The add machine script functionality was previously handled by the add user script, which in Samba-3 is used exclusively to add user accounts.

Where the passdb backend used is either smbpasswd (the default) or the new tdbsam, the system interface scripts are typically used. These involve use of OS tools such as useradd, usermod, userdel, groupadd, groupmod, groupdel, and so on.

Where the passdb backend makes use of an LDAP directory, it is necessary either to use the smbldap-tools provided by Idealx or to use an alternate toolset provided by a third party or else home-crafted to manage the LDAP directory accounts.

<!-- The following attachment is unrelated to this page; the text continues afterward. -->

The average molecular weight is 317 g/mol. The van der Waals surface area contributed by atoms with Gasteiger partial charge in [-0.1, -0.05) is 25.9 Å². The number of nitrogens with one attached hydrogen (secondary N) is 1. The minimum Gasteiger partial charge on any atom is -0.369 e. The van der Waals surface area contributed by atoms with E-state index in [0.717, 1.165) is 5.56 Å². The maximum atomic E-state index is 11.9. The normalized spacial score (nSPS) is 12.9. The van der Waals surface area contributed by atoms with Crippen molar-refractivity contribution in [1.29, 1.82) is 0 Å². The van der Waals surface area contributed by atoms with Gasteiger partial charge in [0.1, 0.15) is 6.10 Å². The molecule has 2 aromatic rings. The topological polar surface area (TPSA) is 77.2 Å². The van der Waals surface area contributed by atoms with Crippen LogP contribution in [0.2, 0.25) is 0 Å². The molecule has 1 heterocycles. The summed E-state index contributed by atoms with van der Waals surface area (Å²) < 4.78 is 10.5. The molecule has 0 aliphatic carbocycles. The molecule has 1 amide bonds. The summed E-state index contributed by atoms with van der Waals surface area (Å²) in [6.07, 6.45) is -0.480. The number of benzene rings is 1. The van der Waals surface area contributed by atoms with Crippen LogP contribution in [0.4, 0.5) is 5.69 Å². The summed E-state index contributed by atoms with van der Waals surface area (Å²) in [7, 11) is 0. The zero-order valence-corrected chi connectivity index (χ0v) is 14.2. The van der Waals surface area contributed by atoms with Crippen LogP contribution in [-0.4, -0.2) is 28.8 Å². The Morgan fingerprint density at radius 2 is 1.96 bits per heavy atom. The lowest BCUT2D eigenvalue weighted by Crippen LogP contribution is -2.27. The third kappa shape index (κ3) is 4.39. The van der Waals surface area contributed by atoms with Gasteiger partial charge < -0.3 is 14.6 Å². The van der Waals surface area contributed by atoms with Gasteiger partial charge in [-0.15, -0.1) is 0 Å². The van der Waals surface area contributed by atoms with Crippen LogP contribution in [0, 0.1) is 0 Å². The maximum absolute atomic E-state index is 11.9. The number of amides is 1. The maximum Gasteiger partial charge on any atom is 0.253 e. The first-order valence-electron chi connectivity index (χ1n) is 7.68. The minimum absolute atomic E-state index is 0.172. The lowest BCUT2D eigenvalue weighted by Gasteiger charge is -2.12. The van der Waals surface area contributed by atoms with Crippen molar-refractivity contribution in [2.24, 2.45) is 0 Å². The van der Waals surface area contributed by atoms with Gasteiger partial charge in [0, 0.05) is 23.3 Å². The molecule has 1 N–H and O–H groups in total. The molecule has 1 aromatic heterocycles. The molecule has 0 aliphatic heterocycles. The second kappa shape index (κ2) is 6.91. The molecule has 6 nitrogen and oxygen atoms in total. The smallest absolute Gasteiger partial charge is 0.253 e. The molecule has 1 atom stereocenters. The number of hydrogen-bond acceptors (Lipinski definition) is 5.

8.2.3. Samba-2.x with LDAP Support

Samba version 2.x could be compiled for use either with or without LDAP. The LDAP control settings in the smb.conf file in this old version are completely different (and less complete) than they are with Samba-3. This means that after migrating the control files, it is necessary to reconfigure the LDAP settings entirely.

Follow the procedure outlined in Section 8.2.1 to affect a migration of all files to the correct locations.

The Samba SAM schema required for Samba-3 is significantly different from that used with Samba 2.x. This means that the LDAP directory must be updated using the procedure outlined in the Samba WHATSNEW.txt file that accompanies all releases of Samba-3. This information is repeated here directly from this file: